In a decision that the Centers for Medicare and Medicaid Services (CMS; Baltimore) said reflects the latest evidence on the effective use of carotid stenting in reducing the occurrence of stroke, the agency said that it would consider expanding its coverage of the procedure. CMS cites stroke as the third leading cause of death in the United States and the leading cause of serious, long-term disability.
Under the proposed change, CMS would cover carotid artery stenting for symptomatic patients with 50% or greater carotid artery stenosis, or blockage, as well as asymptomatic patients with 80% stenosis. Symptoms of atherosclerosis include weakness, paralysis, visual problems, and speech difficulties. In addition, coverage would no longer require that a patient be designated as a poor candidate for carotid endarterectomy, a more-traditional procedure for removing blockages.
However, CMS expressed concern about carotid stenting in patients age 80 and over. Under the proposed change, the agency would limit coverage within that population to procedures performed in accordance with clinical studies.
In making the announcement earlier this month, CMS acting administrator Leslie V. Norwalk said, "CMS is committed to providing broader access to appropriate and innovative care to our beneficiaries in the management of their carotid artery disease."
CMS medical director Barry Straube, MD, added, "The evidence on carotid artery stenting demonstrates its effectiveness in improving health outcomes for certain patients."
The policy change would require hospitals to certify their competence with carotid stenting procedures. Straube said such a process would help CMS ensure patient safety and quality care for those undergoing the stenting procedure.
Medtech manufacturers of carotid stenting devices generally applauded the announcement from CMS, but some expressed concern that the agency did not go far enough in expanding coverage.
"This proposal reflects the growing consensus in the medical community that carotid artery stenting is an important treatment option for these patients," said John M. Capek, PhD, president of the vascular division at Abbott (Abbott Park, IL). "Abbott is committed to working with the medical community, FDA, and CMS to gather additional evidence to support broader patient access to carotid stenting."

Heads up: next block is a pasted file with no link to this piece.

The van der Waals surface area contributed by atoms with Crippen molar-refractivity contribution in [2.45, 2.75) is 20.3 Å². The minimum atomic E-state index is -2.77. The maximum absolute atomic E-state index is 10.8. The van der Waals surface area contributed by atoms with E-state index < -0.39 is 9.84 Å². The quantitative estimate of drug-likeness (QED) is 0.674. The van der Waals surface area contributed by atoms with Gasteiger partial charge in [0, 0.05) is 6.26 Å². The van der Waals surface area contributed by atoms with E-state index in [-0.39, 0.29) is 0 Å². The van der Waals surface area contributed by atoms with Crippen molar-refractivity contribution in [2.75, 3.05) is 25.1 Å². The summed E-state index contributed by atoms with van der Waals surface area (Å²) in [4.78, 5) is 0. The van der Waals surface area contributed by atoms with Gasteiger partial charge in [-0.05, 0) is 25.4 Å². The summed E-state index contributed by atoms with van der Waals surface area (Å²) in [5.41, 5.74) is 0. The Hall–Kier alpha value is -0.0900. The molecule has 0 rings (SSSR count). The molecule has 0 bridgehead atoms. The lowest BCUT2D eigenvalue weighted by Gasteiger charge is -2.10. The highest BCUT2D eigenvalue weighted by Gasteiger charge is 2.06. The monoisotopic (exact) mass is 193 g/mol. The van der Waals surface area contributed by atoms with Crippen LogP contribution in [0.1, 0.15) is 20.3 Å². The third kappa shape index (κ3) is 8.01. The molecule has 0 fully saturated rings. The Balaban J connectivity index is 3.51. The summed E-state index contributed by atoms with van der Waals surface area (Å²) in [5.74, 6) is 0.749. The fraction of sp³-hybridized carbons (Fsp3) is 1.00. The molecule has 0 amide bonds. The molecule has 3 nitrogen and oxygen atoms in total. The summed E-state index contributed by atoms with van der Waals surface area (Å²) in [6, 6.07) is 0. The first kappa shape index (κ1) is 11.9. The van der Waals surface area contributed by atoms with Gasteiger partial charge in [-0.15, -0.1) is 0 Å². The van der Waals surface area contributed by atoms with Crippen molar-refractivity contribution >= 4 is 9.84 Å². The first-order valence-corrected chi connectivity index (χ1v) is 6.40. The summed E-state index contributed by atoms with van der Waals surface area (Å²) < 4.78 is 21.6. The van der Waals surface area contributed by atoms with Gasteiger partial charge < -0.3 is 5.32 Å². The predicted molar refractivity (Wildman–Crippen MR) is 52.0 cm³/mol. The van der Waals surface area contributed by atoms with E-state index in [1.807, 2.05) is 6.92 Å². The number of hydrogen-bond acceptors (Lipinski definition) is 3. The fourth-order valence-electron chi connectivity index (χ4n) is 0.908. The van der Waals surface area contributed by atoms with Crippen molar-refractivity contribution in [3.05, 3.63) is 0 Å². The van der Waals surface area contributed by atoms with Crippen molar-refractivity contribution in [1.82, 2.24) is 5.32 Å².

Abbott's Capek: A growing consensus.
John Pedersen, president of the peripheral intervention business at Boston Scientific Corp. (Natick, MA), said, "We are excited about the opportunity for expanded coverage for carotid stenting for asymptomatic patients at high risk for surgery. However, we believe that clinical data from our carotid stenting trials also support expansion of coverage for high-risk symptomatic patients."
Other carotid stent manufacturers include Cordis Corp. (Miami Lakes, FL), a Johnson & Johnson company; Medtronic Inc. (Minneapolis); and ev3 Inc. (Plymouth, MN). Last month, ev3's Protege RX carotid stent gained FDA approval. Cordis's carotid stent system has been deemed approvable by the agency but has not yet received final clearance. Medtronic's Exponent carotid stent received the CE mark for European and other international distribution in April 2006. The company expects to receive FDA approval later this year or in early 2008.
Carotid angioplasty uses a carotid stent and an embolic filter, which captures debris material that may become dislodged during the stenting procedure. The first carotid stent system to be approved by FDA was the Rx Acculink, manufactured by Guidant, which is now part of Boston Scientific. It entered the U.S. market in August 2004. Abbott acquired Guidant's stent business as part of the required divestiture associated with the company's acquisition by Boston Scientific.
Public comment on the CMS proposal to expand coverage of carotid stenting is open through March 3. If approved, the policy could go into effect as early as May of this year.
CMS' tracking sheet for the proposed policy change is available at www.cms.hhs.gov/mcd/viewtrackingsheet.asp?id=194 .
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